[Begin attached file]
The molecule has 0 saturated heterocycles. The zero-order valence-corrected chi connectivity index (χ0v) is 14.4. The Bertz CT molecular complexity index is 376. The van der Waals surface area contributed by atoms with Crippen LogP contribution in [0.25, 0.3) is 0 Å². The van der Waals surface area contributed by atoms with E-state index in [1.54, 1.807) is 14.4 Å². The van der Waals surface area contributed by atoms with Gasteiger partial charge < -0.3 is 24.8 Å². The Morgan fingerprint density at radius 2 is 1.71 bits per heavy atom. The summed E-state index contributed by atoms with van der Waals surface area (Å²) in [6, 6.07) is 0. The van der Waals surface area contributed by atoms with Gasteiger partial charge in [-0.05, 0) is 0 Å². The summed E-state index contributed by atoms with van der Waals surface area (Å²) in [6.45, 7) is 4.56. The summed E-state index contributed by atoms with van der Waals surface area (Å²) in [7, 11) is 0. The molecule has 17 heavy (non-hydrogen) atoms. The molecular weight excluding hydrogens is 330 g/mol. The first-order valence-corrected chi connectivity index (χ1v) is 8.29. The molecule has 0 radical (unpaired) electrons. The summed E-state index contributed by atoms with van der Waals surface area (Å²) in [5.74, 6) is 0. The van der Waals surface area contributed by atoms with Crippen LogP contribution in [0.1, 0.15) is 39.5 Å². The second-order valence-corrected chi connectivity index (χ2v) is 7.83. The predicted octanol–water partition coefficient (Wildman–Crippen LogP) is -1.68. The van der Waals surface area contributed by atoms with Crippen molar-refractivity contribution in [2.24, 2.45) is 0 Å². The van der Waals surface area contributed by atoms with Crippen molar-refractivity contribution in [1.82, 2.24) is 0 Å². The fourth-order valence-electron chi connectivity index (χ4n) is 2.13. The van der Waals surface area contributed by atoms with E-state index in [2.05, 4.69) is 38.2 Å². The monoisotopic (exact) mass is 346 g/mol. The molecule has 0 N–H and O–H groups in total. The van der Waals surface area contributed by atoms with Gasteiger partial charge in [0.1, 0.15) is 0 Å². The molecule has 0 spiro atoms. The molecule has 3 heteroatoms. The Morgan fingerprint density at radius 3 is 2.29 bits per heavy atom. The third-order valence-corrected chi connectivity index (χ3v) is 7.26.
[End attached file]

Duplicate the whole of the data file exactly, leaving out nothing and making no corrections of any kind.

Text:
The molecule has 0 saturated heterocycles. The zero-order valence-corrected chi connectivity index (χ0v) is 14.4. The Bertz CT molecular complexity index is 376. The van der Waals surface area contributed by atoms with Crippen LogP contribution in [0.25, 0.3) is 0 Å². The van der Waals surface area contributed by atoms with E-state index in [1.54, 1.807) is 14.4 Å². The van der Waals surface area contributed by atoms with Gasteiger partial charge < -0.3 is 24.8 Å². The Morgan fingerprint density at radius 2 is 1.71 bits per heavy atom. The summed E-state index contributed by atoms with van der Waals surface area (Å²) in [6, 6.07) is 0. The van der Waals surface area contributed by atoms with Gasteiger partial charge in [-0.05, 0) is 0 Å². The summed E-state index contributed by atoms with van der Waals surface area (Å²) in [6.45, 7) is 4.56. The summed E-state index contributed by atoms with van der Waals surface area (Å²) in [7, 11) is 0. The molecule has 17 heavy (non-hydrogen) atoms. The molecular weight excluding hydrogens is 330 g/mol. The first-order valence-corrected chi connectivity index (χ1v) is 8.29. The molecule has 0 radical (unpaired) electrons. The summed E-state index contributed by atoms with van der Waals surface area (Å²) in [5.74, 6) is 0. The van der Waals surface area contributed by atoms with Crippen LogP contribution in [0.1, 0.15) is 39.5 Å². The second-order valence-corrected chi connectivity index (χ2v) is 7.83. The predicted octanol–water partition coefficient (Wildman–Crippen LogP) is -1.68. The van der Waals surface area contributed by atoms with Crippen molar-refractivity contribution in [2.24, 2.45) is 0 Å². The van der Waals surface area contributed by atoms with Crippen molar-refractivity contribution in [1.82, 2.24) is 0 Å². The fourth-order valence-electron chi connectivity index (χ4n) is 2.13. The van der Waals surface area contributed by atoms with E-state index in [2.05, 4.69) is 38.2 Å². The monoisotopic (exact) mass is 346 g/mol. The molecule has 0 N–H and O–H groups in total. The van der Waals surface area contributed by atoms with Gasteiger partial charge in [0.1, 0.15) is 0 Å². The molecule has 0 spiro atoms. The molecule has 3 heteroatoms. The Morgan fingerprint density at radius 3 is 2.29 bits per heavy atom. The third-order valence-corrected chi connectivity index (χ3v) is 7.26.